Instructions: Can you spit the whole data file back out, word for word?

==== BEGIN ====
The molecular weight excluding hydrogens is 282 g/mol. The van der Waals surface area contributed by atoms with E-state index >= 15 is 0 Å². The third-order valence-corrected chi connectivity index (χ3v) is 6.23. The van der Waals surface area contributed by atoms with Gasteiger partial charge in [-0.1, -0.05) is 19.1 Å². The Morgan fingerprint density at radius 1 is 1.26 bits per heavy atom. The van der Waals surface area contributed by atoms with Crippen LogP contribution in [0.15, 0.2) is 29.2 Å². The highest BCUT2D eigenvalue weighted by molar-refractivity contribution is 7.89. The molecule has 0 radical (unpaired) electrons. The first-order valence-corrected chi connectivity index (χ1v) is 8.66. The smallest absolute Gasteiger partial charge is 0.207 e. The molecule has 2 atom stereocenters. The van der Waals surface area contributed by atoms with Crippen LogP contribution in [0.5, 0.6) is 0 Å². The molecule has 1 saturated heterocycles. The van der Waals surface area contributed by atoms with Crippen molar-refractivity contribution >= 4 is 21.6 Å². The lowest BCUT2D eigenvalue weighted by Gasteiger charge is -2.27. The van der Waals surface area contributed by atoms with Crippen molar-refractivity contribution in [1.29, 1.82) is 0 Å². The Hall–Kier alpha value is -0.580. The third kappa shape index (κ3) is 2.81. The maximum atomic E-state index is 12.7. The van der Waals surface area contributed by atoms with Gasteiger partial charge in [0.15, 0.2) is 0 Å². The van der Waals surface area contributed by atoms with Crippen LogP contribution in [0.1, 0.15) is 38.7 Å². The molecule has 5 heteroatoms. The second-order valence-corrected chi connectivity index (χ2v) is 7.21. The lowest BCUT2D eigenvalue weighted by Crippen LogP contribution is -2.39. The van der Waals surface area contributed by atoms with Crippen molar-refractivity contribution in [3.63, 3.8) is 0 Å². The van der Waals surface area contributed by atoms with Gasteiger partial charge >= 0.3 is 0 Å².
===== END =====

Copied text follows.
The molecular weight excluding hydrogens is 282 g/mol. The van der Waals surface area contributed by atoms with E-state index >= 15 is 0 Å². The third-order valence-corrected chi connectivity index (χ3v) is 6.23. The van der Waals surface area contributed by atoms with Gasteiger partial charge in [-0.1, -0.05) is 19.1 Å². The Morgan fingerprint density at radius 1 is 1.26 bits per heavy atom. The van der Waals surface area contributed by atoms with Crippen LogP contribution in [0.15, 0.2) is 29.2 Å². The highest BCUT2D eigenvalue weighted by molar-refractivity contribution is 7.89. The molecule has 0 radical (unpaired) electrons. The first-order valence-corrected chi connectivity index (χ1v) is 8.66. The smallest absolute Gasteiger partial charge is 0.207 e. The molecule has 2 atom stereocenters. The van der Waals surface area contributed by atoms with Crippen LogP contribution in [0.5, 0.6) is 0 Å². The molecule has 1 saturated heterocycles. The van der Waals surface area contributed by atoms with Crippen molar-refractivity contribution >= 4 is 21.6 Å². The lowest BCUT2D eigenvalue weighted by Gasteiger charge is -2.27. The van der Waals surface area contributed by atoms with Crippen molar-refractivity contribution in [1.29, 1.82) is 0 Å². The Hall–Kier alpha value is -0.580. The third kappa shape index (κ3) is 2.81. The maximum atomic E-state index is 12.7. The van der Waals surface area contributed by atoms with Gasteiger partial charge in [0.15, 0.2) is 0 Å². The van der Waals surface area contributed by atoms with Crippen LogP contribution in [0.1, 0.15) is 38.7 Å². The molecule has 5 heteroatoms. The second-order valence-corrected chi connectivity index (χ2v) is 7.21. The lowest BCUT2D eigenvalue weighted by Crippen LogP contribution is -2.39. The van der Waals surface area contributed by atoms with Crippen molar-refractivity contribution in [3.63, 3.8) is 0 Å². The van der Waals surface area contributed by atoms with Gasteiger partial charge >= 0.3 is 0 Å².